Anfangs ist man als Leser mit dem Zeitungsjungen unterwegs. Die Bewohner der Stadt läuten das Wochenende ein. Autos werden gewaschen, Frisbees geworfen, und die Stimmung ist sommerlich gut, wenn nicht sogar hervorragend.

Wie aus dem Nichts ertönt der erste Knall, und dieser hat eine blutig-grauenhafte Realität im Gepäck. Die Leichen stapeln sich fast auf der Straße. Die Menschen sind fassungslos. Nur Audrey und ihr autistischer Adoptivsohn Seth wissen, was vor sich geht.

Audrey und Seth sind die Schlüsselfiguren im Geschehen, weil sie einen Wissensvorsprung gegenüber den anderen haben. Gleichzeitig sind sie im Zentrum des Grauens platziert und müssen überlegen, wie sie die Stadt vor den Regulatoren retten.

Stephen King greift tief in die Gestaltungskiste und behilft sich unterschiedlicher Arten, den Vorgängen rund um die Regulatoren Ausdruck zu verleihen. Es gibt die Perspektiven der Bewohner, die sich in ihren Häusern verschanzen, und den Tod ihrer Lieben betrauern. Zudem kommen Briefe, Tagebucheinträge, Drehbücher und sogar Kinderzeichnungen vor, die sich am Ende zu einem schaurigen Gesamtbild fügen.

Besonders atmosphärisch fand ich Audreys Briefe und ihr Tagebuch, weil sie die Hintergründe zum Geschehen erklären, und gleichzeitig gruselig sind. Hier kommt meine Lieblingsseite von King zum Ausdruck: Die psychologische Spannung, die mich als Leser an die Seiten bannt.

Die Perspektive des Kampf- und Verschanzungsgeschehen ist blutig-rustikal. Sie ist sicherlich nicht für zimperliche Leser geeignet. King lässt das Blut spritzen, sogar in Fontänen schießen, es kommt zu grausamen Verstümmelungen, dabei hat sich manchmal selbst mein Magen umgedreht.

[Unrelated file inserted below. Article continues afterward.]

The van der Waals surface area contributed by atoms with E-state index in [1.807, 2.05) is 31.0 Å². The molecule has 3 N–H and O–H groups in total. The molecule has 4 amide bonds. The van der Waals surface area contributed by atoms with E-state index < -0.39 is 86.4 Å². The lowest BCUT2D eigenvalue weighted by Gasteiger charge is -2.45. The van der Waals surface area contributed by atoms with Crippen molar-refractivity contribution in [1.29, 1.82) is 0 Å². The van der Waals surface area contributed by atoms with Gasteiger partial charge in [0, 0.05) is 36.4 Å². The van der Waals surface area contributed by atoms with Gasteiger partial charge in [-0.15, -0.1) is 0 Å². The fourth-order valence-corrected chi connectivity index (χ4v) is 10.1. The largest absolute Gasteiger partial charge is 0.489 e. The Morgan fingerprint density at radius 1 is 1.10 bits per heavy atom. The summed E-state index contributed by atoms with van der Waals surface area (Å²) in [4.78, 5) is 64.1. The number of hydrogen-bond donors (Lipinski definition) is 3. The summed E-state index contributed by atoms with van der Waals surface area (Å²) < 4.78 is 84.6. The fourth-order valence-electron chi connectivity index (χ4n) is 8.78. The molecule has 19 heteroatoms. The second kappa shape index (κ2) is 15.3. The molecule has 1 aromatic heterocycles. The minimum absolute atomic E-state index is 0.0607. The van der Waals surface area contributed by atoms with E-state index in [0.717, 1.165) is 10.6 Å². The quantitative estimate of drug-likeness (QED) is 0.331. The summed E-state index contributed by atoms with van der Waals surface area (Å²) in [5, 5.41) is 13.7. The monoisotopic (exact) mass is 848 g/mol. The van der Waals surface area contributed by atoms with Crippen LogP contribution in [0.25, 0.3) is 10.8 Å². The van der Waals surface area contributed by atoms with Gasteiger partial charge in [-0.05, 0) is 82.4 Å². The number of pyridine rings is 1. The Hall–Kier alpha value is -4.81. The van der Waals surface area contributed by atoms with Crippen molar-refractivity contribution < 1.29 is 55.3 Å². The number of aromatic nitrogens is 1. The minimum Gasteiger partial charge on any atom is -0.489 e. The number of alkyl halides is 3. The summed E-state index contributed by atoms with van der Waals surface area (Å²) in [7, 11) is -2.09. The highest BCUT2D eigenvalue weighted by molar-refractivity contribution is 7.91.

Die Genre-Mischung ist sehr schräg und ich hatte manches Mal Mühe, den Ereignissen zu folgen. Zwar hat mich der Autor auch diesmal überzeugt, nur ist er hart an meiner Grenze entlang geschabt, weil es etliche wirre Momente gab. 

„ … willkürliche Grenzen interessieren sie nicht, schon gar nicht beim Spielen, dennoch stellt es eine schwindelerregende Verschmelzung von Genres dar …“ (S. 349)

Die Handlung ist simpel und dennoch eine Urgewalt. Stephen King versteht es, Fäden komplex zu ziehen und in ein grausames Spektakel zu verstricken, wobei man angewidert das Gesicht verzieht. Außerdem hat „Regulator“ ein Ende zu bieten, das letztendlich noch einmal die Gänsehaut aufziehen lässt.

Alles in allem ist „Regulator“ ein Horror-Roman, der die Facetten des Genres in einem Werk verschmilzt, und damit markant aus dem üblichen Rahmen fällt. Meiner Meinung nach ist es zwar nicht Kings bestes Werk, dennoch lesenswert, weil es gar so anders ist.

Source: zeit-fuer-neue-genres.blogspot.com
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review 2018-09-23 13:50
Rage ★★★☆☆
Rage - Stephen King,Richard Bachman

This reads just as I expected it to – very early Stephen King. It’s weird, it’s graphically violent, it f***s with your head, but it has a lame wtf ending and is not quite absorbing enough to prevent the reader from thinking how unlikely it is that real people would behave this way. Not the murderous main character, of course, but the other students who become complicit as he holds them hostage. The MC is unfortunately all too plausible. King has said that he started writing this book as a teenager, and that he drew from his own angst, loneliness, confusion, and, yes, rage in writing it. And several real-life teenagers identified so strongly with it that they drew inspiration from the novel in committing their own school shootings. Which is why this novel has been allowed to go out of print.

 

 

My own copy is part of a tatty second-hand paperback of The Bachman Books, a monstrously sized four novel collection. I read this for the 2018 Halloween Bingo square Genre: Horror: anything that fits into the horror genre. If a boy going on a school shooting rampage and setting up his fellow students to turn on one another in their own fear and rage isn’t horror, I don’t know what is.